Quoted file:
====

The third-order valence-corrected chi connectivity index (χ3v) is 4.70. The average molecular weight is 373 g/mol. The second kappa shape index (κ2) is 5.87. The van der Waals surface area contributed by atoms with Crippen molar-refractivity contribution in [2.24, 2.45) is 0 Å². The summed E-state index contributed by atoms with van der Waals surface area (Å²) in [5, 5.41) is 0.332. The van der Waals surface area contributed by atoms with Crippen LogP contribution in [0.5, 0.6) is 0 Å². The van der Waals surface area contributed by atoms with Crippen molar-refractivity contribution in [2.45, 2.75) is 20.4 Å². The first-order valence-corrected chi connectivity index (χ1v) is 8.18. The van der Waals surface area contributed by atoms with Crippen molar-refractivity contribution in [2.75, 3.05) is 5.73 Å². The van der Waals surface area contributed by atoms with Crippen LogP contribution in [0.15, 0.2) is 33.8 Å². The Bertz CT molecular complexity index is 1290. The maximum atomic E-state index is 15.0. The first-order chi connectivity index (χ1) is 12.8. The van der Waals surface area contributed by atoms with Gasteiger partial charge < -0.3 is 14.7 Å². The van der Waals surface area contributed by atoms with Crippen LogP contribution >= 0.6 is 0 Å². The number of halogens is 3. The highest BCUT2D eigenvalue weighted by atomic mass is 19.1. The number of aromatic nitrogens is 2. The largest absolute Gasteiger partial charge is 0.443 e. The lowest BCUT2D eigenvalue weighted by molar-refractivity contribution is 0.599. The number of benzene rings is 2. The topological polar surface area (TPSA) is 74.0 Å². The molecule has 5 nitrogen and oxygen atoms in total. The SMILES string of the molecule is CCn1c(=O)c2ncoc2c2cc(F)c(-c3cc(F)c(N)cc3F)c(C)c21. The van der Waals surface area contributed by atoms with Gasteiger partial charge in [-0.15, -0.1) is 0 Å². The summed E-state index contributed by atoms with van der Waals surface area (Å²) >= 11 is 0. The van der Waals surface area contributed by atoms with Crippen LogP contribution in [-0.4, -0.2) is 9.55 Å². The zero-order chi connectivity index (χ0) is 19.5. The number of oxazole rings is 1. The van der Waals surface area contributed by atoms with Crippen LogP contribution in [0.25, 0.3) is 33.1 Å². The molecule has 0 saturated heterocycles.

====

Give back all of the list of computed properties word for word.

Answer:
The third-order valence-corrected chi connectivity index (χ3v) is 4.70. The average molecular weight is 373 g/mol. The second kappa shape index (κ2) is 5.87. The van der Waals surface area contributed by atoms with Crippen molar-refractivity contribution in [2.24, 2.45) is 0 Å². The summed E-state index contributed by atoms with van der Waals surface area (Å²) in [5, 5.41) is 0.332. The van der Waals surface area contributed by atoms with Crippen LogP contribution in [0.5, 0.6) is 0 Å². The van der Waals surface area contributed by atoms with Crippen molar-refractivity contribution in [2.45, 2.75) is 20.4 Å². The first-order valence-corrected chi connectivity index (χ1v) is 8.18. The van der Waals surface area contributed by atoms with Crippen molar-refractivity contribution in [2.75, 3.05) is 5.73 Å². The van der Waals surface area contributed by atoms with Crippen LogP contribution in [0.15, 0.2) is 33.8 Å². The Bertz CT molecular complexity index is 1290. The maximum atomic E-state index is 15.0. The first-order chi connectivity index (χ1) is 12.8. The van der Waals surface area contributed by atoms with Gasteiger partial charge < -0.3 is 14.7 Å². The van der Waals surface area contributed by atoms with Crippen LogP contribution >= 0.6 is 0 Å². The number of halogens is 3. The highest BCUT2D eigenvalue weighted by atomic mass is 19.1. The number of aromatic nitrogens is 2. The largest absolute Gasteiger partial charge is 0.443 e. The lowest BCUT2D eigenvalue weighted by molar-refractivity contribution is 0.599. The number of benzene rings is 2. The topological polar surface area (TPSA) is 74.0 Å². The molecule has 5 nitrogen and oxygen atoms in total. The SMILES string of the molecule is CCn1c(=O)c2ncoc2c2cc(F)c(-c3cc(F)c(N)cc3F)c(C)c21. The van der Waals surface area contributed by atoms with Gasteiger partial charge in [-0.15, -0.1) is 0 Å². The summed E-state index contributed by atoms with van der Waals surface area (Å²) >= 11 is 0. The van der Waals surface area contributed by atoms with Crippen LogP contribution in [-0.4, -0.2) is 9.55 Å². The zero-order chi connectivity index (χ0) is 19.5. The number of oxazole rings is 1. The van der Waals surface area contributed by atoms with Crippen LogP contribution in [0.25, 0.3) is 33.1 Å². The molecule has 0 saturated heterocycles.